As reported from the same news site the following day:
Here you go:
There are many more combinations of words in history than there are words in a dictionary. This method is plenty safe
I'm not sure you understand how this camera works. It wouldn't be possible to create an SLR because the image capture from the photosensor needs to be post-processed. This is because there is an array of lenses in front of the photosensor, so the light passing through each lens will hit the photosensor at different points. Therefore, you MUST post-process this image otherwise it would be like looking through the eye of a fly. The only way to increase the resolution is by increasing the number of lenses on the array and increase the resolution of the photosensor.
Technology like this may seem simple and not very useful, but first generation products always are. Things take time to develop, and often take other imaginations than the creator to build something truly amazing.
It's a single photosensor. The lens array and maths are doing the hard work. Therefore, although the data processing requirements may be very data intensive, the actual image should be the same, or very close to the same, as an image taken without the lens array. The maths should be implementable fully in hardware such that all processing can be done on camera at video speeds, so there is no reason that this couldn't be done. The issue would be making a cohesive focal point between frames. Having to focus a film frame-by-frame would take a lot of time and would be something only film studios might be willing to do, but would be too annoying for consumers.
> I am a gravitational theorist.
I don't even understand what that title means, but it sounds very cool.
He attracts a lot of ideas...
... was given to the Apache Community. Does that seem like action by Oracle to "stomp Apache and its open source Java efforts clean out of existence"? If anything it makes the Apache Community stronger. Java is definitely one of Oracle's most important acquisitions from Sun, which is why they are currently in court against Google. Programming mistakes happen all the time. Granted, some optimization flags were enabled that shouldn't have been, but that doesn't make Oracle intentionally malicious in this case.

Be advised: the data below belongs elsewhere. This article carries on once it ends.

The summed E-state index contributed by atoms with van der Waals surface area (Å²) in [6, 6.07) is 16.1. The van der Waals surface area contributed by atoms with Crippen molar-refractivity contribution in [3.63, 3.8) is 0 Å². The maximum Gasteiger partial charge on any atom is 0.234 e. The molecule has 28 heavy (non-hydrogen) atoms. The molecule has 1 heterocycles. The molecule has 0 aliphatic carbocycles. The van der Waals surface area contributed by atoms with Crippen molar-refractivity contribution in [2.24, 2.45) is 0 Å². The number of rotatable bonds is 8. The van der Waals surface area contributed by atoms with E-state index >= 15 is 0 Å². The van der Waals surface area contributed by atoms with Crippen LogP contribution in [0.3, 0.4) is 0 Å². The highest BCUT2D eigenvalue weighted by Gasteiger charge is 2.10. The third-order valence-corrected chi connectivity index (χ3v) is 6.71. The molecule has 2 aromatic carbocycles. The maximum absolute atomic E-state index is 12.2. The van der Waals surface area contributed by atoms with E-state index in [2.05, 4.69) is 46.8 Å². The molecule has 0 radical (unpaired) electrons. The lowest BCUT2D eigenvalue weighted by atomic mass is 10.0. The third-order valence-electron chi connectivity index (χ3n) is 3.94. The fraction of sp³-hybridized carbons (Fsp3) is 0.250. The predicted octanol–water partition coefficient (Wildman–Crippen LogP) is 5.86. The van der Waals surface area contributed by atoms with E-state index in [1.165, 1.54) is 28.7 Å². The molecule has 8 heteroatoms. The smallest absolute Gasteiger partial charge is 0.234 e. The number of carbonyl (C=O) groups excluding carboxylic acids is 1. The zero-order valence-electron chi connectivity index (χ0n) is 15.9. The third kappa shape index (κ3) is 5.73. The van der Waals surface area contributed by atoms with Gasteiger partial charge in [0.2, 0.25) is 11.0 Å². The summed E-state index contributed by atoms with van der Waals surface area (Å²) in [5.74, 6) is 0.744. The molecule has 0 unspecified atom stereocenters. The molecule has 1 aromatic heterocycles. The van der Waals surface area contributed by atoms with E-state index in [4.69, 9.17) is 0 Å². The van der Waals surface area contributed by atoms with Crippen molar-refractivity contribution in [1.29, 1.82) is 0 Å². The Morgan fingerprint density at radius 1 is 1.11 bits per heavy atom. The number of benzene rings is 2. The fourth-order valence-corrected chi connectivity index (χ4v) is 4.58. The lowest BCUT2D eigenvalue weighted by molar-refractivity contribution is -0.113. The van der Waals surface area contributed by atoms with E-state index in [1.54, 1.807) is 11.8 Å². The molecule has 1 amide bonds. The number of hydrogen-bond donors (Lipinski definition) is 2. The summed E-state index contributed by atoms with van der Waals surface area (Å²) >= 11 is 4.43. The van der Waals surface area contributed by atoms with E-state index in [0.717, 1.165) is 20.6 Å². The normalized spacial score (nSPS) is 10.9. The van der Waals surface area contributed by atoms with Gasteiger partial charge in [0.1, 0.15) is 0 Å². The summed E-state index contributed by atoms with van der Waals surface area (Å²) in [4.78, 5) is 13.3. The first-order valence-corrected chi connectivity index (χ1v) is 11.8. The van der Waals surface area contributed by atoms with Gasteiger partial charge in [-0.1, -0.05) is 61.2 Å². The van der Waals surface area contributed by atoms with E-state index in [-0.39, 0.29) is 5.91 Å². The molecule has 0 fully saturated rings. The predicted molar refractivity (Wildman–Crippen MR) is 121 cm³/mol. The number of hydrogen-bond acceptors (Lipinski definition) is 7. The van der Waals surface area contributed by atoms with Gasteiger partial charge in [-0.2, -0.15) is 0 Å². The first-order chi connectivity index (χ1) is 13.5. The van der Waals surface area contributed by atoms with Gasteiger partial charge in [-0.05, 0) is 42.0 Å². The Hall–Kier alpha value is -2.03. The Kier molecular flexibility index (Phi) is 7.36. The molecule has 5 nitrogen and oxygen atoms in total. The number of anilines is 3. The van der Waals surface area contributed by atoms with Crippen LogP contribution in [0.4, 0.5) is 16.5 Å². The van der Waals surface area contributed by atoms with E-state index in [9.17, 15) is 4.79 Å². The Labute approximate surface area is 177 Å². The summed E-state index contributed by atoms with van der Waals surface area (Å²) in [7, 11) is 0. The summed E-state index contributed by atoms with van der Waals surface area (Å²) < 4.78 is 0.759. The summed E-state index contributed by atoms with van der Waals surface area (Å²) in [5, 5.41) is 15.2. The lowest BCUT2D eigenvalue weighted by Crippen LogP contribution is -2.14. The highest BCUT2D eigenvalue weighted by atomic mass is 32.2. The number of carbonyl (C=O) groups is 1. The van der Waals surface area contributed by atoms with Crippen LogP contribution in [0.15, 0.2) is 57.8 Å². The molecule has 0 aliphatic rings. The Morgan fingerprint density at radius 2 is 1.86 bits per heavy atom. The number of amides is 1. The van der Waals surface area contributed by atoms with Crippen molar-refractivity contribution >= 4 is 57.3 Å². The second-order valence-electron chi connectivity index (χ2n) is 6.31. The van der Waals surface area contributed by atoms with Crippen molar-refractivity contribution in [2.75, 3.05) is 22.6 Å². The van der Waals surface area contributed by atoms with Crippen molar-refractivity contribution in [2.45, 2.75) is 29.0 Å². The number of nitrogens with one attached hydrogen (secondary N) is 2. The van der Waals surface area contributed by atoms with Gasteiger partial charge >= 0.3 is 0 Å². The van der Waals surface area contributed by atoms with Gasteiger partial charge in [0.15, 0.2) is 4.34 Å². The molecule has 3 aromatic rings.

Accidents happen, get over it.
I'm tired of these flamebait articles. What has happened to factual news reporting?
What is preventing a student from giving their card to a friend? Someone else could also take a test for a student if the teacher relied exclusively on an RFID scanner.
Really? There isn't even an array of memristors in the world or a model of how the brain works, and you can claim this? Get back to your cartoons.
When you create a model you generally ignore the details of a system and focus on higher-level operation. You worry about what things do, not what the components are made out of. What I was referring to was the actual hardware in our brains. Synapses are functionally almost the same as a memristor. Since the synapses in our brains connect together in an array-like fashion, it is like an array of memristors.
This is a really big deal. Since our brains work in much the same way as an array of memristors, this brings the possibility of an artificial brain (and perhaps artificial intelligence) much closer to reality.
Maybe I will live to see Data in my lifetime.
Sure you can. Microsoft could detect the client and serve compatible content (like only the top 100 friend tags) to the Xbox, and serve full content to the 360. Seems like it would be a fairly simple programming change.
Watch the documentary 'Earthlings' and then tell me how you feel about this issue.
Google hasn't invented anything with their OS. It is basically a thin client that uses the internet instead of an intranet.
The biggest danger here is the potential for competitor lock-out. But as we've seen with Microsoft, there will just be lawsuits that will open it up the platform for fair competition (at least, theoretically).
Wooden shoe rather be Dutch?
"Morality is one thing. Ratings are everything." - A Network 23 executive on "Max Headroom"